The final groups from this year’s FLOW trips paddled back to Chewonki Neck yesterday, in the early hours of the morning, trying to beat the winds that were forecast to blow hard out of the north by midday. A light rain was falling and the chilly air was a reminder of the quickly approaching change in the seasons.
We have now completed six years of FLOW for the 8th graders of RSU 1. In that time nearly 700 kids have been outfitted with gear and food, and taught to navigate and live in the relative wilderness of the islands of the lower Sheepscot River and Hockomock Bay. It’s powerful to think about this year’s students, and all those who came before. The first-ever FLOW kids are now in their first year post-high school. What did this trip mean to them? Do they ever reflect on it?
To me, this year’s trip felt like the perfect mixture of natural beauty, hardship, camaraderie and the glory of overcoming. The weather was unsettled and cold, the tides were all wrong, and the mosquitoes were relentless. But the night sky was full of stars, the fall colors were alive, our tents stayed dry even in the rain and wind, our meals were ample and delicious, and we made it through some tough challenges as a cohesive group.
Day #2 was when we hit the sweet spot.
We started the day with shockingly delicious egg sandwiches (how did they toast the bread so perfectly???) and a fun paddle against the incoming tide through Little Hell Gate. This part of the Sheepscot is undeveloped and is not easily navigable for motorboats, so we were alone as we glided across the water toward Beal Island. On Beal we had our landscape painting lesson with Ms. Johnson and then ate lunch on the rocky beach. Belly’s full, we set off to circumnavigate the island. We paused for a bit at Lower Hell Gate on the east side of Beal to do some writing. Then, as we made our way back to the boats, one of our kids banged his head on a tree. He hit it hard enough that we decided to have him taken to a doctor to get checked for a concussion (the doctor said he was fine, and he rejoined the group the next morning). This pushed our schedule back around two hours -- just enough time to miss the tide, again.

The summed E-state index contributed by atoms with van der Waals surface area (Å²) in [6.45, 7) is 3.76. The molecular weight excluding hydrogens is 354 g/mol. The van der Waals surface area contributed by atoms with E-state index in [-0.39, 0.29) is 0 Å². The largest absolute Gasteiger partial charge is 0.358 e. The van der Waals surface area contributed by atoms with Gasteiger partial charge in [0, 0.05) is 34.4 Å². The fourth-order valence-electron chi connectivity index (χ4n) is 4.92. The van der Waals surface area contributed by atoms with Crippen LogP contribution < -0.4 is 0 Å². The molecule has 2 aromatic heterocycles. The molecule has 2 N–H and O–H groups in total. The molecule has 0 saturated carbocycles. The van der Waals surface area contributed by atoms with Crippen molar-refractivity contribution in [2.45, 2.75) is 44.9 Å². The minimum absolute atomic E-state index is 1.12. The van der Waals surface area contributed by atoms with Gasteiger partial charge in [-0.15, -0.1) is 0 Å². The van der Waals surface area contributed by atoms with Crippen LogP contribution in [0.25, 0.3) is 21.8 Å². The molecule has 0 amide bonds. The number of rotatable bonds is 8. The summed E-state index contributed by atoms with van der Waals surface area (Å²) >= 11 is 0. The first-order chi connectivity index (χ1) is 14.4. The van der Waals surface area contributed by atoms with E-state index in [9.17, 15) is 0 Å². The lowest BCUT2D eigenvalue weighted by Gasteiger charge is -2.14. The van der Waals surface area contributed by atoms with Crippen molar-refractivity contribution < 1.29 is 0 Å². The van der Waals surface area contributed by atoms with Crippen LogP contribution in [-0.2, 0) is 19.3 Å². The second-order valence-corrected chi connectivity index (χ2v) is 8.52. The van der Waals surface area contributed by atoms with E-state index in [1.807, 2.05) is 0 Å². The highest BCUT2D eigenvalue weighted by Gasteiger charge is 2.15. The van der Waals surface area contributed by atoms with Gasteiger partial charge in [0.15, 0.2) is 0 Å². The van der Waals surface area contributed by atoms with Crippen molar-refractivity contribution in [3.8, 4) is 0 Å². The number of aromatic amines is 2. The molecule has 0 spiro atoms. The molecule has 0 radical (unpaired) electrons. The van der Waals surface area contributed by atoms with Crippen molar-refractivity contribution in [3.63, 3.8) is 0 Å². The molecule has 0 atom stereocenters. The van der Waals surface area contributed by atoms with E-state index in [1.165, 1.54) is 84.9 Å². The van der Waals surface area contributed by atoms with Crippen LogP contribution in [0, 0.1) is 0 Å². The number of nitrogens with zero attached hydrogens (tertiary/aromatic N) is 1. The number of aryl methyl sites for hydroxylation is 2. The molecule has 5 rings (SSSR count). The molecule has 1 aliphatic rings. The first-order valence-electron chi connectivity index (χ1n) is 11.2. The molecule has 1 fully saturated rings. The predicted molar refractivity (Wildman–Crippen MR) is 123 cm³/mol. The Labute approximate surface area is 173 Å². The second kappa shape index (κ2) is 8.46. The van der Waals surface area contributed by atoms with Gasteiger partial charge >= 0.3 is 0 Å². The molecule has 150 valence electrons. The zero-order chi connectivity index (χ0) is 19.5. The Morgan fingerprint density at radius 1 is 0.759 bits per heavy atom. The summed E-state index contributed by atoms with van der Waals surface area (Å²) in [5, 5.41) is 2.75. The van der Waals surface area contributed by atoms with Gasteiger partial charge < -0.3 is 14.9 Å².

I’ve always said that adventure is what happens when something has gone wrong with a plan, and this was an adventure! We had to paddle upstream against a solid outgoing tide for hundreds of yards. It took a lot of muscle to keep the boats moving. Letting the bow veer off course even a few degrees meant getting flushed back downstream. After multiple tries, only three of our six boats were able to make it out of Little Hell Gate. The other three boats had to be lined from the shore to the mouth of the pinch.
By the time all six boats were reunited, the sun was low and the cold wind was picking up. After a quick paddle, we landed on the north shore of Castle Island, and hustled into our tents to get dry clothing on. The vegetable soup and quesadillas whipped up by the evening’s cook crew were sublime. Food tastes better after your senses are sharpened by a bit of excitement. After dinner, we took out a laser pointer to map out the constellations. It was the perfect ending to a full day.
I saw everything from pride, to relief, to fear and frustration in the faces of our kids. It was tough paddling to move those boats upstream, and they did not give up easily. I was proud of them and their effort. Yes, there were some tears, and yes, someone did throw a paddle into the water in frustration, but sometimes that’s what is called for. In the end, as a group, we landed together on our island. We were tired, but we were safe, and I think many members of the group were surprised by their strength and resilience. I hope they can hold onto that awakening, and call on it the next time they need to paddle upstream, literally or figuratively.